There are currently no government regulations that govern possible and surprisingly common sunroof dangers, including rules that require a sunroof (either closed or open) to keep someone inside the vehicle during a crash. This is despite the fact that hundreds of people each year are forcibly ejected from their sunroofs during car accidents. Even worse, car manufacturers are making sunroofs bigger and wider, thus increasing the likelihood of being ejected during a crash.
Just How Dangerous are Sunroofs?
In 2017, 40% of all the cars manufactured had sunroofs. This is up from just 33% in 2011. NHTSA statistics have shown that between 1997 to 2008 nearly 300 people were killed and 1,400 injured when they were thrown from sunroofs during an accident. This study included those who were thrown from both open and closed sunroofs. In 2016, they reviewed recent data from between 2002 and 2012 and noted that 230 people were killed and 500 people injured each year during that time – through closed sunroofs only. The problem – is only escalating.
Why Have No Regulations Occurred Yet?
In 2011, the NHTSA considered establishing sunroof regulations when they established regulations to help prevent side window ejections. Ultimately, they opted not to do so since sunroof ejections only accounted for 3% of the total ejection deaths each year. Instead, they focused on side window airbags, which have drastically improved the safety of modern day vehicles.
Some auto manufacturers have begun to take sunroof safety into their own hands by using special laminated safety glass in their sunroofs. One of those manufacturers is Volvo and some Ford products. Hyundai has even developed what they believe is the first official sunroof airbag. In addition, researchers at the National Highway Traffic Safety Administration are creating new tests to test the safety of sunroofs, a sign that potential government regulations are looming.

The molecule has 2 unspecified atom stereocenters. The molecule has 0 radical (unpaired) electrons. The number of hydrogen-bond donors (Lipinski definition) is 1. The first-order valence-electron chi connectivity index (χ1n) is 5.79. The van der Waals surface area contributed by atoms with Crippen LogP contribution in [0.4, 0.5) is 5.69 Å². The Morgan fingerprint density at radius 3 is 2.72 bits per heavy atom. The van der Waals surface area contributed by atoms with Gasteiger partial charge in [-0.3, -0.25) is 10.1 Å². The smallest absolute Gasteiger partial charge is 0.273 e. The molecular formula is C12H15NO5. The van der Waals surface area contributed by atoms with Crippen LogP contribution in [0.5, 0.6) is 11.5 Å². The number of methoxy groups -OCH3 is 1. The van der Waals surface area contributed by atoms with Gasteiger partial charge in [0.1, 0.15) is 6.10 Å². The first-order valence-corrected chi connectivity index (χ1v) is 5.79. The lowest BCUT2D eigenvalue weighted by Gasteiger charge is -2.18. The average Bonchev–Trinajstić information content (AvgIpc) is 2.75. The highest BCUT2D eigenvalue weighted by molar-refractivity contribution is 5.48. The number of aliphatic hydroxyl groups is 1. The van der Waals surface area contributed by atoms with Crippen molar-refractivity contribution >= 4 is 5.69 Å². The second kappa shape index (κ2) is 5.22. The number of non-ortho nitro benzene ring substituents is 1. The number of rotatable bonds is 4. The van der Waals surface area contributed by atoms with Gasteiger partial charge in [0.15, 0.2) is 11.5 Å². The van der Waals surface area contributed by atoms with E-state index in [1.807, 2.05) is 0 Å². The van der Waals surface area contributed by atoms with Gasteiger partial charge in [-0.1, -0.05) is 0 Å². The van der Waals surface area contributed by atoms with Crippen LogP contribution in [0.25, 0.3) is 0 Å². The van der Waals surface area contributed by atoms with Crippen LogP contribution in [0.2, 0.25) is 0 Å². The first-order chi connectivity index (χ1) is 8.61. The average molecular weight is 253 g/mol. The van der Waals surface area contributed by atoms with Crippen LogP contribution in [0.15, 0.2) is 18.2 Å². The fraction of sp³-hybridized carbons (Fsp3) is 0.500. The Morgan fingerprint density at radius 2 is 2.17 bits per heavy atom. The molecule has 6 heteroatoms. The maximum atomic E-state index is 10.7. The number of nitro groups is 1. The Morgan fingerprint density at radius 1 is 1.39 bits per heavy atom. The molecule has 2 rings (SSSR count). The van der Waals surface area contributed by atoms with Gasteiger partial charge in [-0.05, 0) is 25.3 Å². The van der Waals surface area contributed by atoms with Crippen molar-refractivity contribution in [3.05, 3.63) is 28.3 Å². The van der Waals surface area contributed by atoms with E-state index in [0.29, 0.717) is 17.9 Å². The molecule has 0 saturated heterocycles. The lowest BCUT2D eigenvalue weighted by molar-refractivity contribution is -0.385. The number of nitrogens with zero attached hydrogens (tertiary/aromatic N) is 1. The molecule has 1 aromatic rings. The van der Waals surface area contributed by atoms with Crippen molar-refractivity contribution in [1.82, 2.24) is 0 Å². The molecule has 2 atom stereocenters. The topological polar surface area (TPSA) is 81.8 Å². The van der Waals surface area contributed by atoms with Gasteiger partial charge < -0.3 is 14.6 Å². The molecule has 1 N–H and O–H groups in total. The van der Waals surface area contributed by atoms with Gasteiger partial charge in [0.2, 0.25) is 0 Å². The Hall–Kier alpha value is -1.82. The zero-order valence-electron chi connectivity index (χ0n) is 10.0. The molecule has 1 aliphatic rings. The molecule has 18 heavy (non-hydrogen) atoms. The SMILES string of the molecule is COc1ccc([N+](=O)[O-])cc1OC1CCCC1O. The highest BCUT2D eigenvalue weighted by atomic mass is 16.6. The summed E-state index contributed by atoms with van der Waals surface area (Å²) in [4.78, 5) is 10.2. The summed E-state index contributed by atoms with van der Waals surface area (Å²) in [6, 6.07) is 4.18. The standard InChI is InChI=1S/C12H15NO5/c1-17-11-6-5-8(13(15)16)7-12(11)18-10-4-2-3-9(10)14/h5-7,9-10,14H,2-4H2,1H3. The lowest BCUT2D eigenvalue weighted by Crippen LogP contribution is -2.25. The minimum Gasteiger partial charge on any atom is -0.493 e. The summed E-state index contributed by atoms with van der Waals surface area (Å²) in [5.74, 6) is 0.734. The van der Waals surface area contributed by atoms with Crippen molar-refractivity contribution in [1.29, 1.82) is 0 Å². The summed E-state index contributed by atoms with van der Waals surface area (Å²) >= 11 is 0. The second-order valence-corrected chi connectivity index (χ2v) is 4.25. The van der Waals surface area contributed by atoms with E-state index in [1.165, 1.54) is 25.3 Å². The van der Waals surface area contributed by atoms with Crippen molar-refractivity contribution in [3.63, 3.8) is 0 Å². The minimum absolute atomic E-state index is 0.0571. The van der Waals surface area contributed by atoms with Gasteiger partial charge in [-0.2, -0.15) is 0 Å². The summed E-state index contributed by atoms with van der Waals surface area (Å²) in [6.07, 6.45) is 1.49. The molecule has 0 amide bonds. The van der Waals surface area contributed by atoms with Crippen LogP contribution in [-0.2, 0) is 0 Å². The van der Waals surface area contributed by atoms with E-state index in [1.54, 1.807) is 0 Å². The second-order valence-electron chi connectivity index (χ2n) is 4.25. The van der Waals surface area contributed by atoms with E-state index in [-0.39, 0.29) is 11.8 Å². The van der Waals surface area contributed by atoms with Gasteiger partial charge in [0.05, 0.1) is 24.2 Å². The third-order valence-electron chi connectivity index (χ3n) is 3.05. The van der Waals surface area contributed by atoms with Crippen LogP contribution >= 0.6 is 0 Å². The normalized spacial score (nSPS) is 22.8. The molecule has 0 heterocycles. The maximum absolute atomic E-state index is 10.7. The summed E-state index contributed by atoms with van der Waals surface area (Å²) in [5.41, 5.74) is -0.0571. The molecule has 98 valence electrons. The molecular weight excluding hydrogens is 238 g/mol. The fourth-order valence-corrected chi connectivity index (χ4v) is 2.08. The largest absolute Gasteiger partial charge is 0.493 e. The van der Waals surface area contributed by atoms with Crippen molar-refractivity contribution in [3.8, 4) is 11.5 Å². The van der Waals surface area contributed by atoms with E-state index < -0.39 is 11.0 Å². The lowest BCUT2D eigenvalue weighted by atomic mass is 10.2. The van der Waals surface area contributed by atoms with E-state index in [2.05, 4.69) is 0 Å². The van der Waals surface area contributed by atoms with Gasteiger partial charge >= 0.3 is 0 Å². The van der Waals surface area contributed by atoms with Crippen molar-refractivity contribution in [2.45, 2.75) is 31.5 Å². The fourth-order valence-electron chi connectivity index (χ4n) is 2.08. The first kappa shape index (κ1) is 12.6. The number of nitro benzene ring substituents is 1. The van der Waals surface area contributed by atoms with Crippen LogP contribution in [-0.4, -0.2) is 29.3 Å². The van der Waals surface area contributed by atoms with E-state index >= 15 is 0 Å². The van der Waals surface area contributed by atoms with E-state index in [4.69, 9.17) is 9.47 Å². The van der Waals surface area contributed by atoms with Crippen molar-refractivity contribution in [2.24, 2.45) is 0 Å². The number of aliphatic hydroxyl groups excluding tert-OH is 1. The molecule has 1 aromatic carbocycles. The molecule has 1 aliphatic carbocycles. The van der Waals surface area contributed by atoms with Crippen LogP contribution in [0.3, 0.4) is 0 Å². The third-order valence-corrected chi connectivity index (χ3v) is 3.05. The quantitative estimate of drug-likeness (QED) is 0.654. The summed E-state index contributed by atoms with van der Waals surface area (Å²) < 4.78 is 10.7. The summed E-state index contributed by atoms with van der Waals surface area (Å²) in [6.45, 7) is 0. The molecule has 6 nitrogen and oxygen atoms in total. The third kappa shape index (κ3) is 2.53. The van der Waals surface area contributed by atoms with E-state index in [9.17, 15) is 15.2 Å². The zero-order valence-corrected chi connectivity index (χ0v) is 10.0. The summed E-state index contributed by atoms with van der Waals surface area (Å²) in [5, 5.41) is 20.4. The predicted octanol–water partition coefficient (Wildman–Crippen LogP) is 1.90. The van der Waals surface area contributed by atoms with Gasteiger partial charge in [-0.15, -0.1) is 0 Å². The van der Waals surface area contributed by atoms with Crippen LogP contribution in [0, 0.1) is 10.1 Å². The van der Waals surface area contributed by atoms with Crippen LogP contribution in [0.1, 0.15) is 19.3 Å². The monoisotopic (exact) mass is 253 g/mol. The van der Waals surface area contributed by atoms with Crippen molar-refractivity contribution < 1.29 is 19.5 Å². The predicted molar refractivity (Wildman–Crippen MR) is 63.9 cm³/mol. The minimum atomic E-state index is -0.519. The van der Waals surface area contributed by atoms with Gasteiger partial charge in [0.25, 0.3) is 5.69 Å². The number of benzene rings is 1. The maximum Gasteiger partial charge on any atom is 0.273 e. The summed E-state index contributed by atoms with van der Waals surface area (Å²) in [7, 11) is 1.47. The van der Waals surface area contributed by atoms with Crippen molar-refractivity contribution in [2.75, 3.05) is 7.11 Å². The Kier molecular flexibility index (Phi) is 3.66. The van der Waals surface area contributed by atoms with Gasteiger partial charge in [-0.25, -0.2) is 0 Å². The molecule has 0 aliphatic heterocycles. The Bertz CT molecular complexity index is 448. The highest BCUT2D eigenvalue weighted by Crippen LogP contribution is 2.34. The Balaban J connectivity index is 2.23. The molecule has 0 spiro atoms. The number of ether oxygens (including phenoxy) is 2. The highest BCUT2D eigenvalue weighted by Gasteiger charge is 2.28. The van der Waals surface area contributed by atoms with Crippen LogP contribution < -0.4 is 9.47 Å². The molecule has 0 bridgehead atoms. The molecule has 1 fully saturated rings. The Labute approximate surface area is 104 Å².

While some critics say that the need for more auto regulations isn’t necessary – safety experts disagree. In 2014, the NHTSA required automakers to begin making backup cameras standard on all cars and light trucks. This regulation occurred after they realized that 210 fatalities a year could be prevented with such technology. Safety experts argue that by the same standard, sunroof safety regulations should be implemented.
When You Need Legal Help
If you’ve been thrown from your vehicle’s sunroof during an accident, it is important to speak to an experienced attorney immediately. Your lawyer will be able to review your case and determine who the responsible parties are. If the car or vehicle manufacturer is to blame, then you may be able to file a lawsuit against them for their negligence. At the Rector Law Firm, our Colorado Springs car accident attorneys have the experience and the resources to build a case that is designed to obtain maximum compensation for our clients. Call us today at 719-578-1106 for a free initial consultation and review of your case.